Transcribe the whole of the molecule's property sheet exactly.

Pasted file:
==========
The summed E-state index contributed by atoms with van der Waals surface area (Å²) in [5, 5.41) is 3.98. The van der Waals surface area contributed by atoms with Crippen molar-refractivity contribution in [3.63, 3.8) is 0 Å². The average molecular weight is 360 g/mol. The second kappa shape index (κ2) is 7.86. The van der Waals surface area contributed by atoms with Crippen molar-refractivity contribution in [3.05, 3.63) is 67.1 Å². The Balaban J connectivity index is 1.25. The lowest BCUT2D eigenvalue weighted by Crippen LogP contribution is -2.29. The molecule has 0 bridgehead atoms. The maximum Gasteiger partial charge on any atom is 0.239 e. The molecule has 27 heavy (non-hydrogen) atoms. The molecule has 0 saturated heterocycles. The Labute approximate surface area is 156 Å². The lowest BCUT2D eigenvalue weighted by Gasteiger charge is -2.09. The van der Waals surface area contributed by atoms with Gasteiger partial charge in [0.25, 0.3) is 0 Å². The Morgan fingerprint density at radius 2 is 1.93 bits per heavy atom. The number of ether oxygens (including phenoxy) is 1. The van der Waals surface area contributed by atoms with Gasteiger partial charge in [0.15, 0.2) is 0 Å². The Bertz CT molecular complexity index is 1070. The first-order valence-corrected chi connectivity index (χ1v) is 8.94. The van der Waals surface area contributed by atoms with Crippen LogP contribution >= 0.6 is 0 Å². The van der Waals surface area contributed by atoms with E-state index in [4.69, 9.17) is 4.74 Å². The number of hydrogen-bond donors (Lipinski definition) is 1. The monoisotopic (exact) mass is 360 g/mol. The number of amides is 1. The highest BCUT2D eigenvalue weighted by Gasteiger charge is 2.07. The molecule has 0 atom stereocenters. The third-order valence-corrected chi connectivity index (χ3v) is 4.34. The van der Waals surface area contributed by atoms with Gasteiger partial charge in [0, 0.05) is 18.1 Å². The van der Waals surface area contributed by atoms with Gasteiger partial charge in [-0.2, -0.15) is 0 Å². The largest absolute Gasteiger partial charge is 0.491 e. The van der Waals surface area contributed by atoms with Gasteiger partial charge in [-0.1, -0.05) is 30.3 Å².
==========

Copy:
The summed E-state index contributed by atoms with van der Waals surface area (Å²) in [5, 5.41) is 3.98. The van der Waals surface area contributed by atoms with Crippen molar-refractivity contribution in [3.63, 3.8) is 0 Å². The average molecular weight is 360 g/mol. The second kappa shape index (κ2) is 7.86. The van der Waals surface area contributed by atoms with Crippen molar-refractivity contribution in [3.05, 3.63) is 67.1 Å². The Balaban J connectivity index is 1.25. The lowest BCUT2D eigenvalue weighted by Crippen LogP contribution is -2.29. The molecule has 0 bridgehead atoms. The maximum Gasteiger partial charge on any atom is 0.239 e. The molecule has 27 heavy (non-hydrogen) atoms. The molecule has 0 saturated heterocycles. The Labute approximate surface area is 156 Å². The lowest BCUT2D eigenvalue weighted by Gasteiger charge is -2.09. The van der Waals surface area contributed by atoms with Gasteiger partial charge in [0.25, 0.3) is 0 Å². The Morgan fingerprint density at radius 2 is 1.93 bits per heavy atom. The number of ether oxygens (including phenoxy) is 1. The van der Waals surface area contributed by atoms with Gasteiger partial charge in [0.15, 0.2) is 0 Å². The Bertz CT molecular complexity index is 1070. The first-order valence-corrected chi connectivity index (χ1v) is 8.94. The van der Waals surface area contributed by atoms with Crippen LogP contribution >= 0.6 is 0 Å². The van der Waals surface area contributed by atoms with E-state index in [4.69, 9.17) is 4.74 Å². The number of hydrogen-bond donors (Lipinski definition) is 1. The monoisotopic (exact) mass is 360 g/mol. The number of amides is 1. The highest BCUT2D eigenvalue weighted by Gasteiger charge is 2.07. The molecule has 0 atom stereocenters. The third-order valence-corrected chi connectivity index (χ3v) is 4.34. The van der Waals surface area contributed by atoms with Gasteiger partial charge in [0, 0.05) is 18.1 Å². The van der Waals surface area contributed by atoms with Gasteiger partial charge in [-0.2, -0.15) is 0 Å². The largest absolute Gasteiger partial charge is 0.491 e. The van der Waals surface area contributed by atoms with Gasteiger partial charge in [-0.1, -0.05) is 30.3 Å².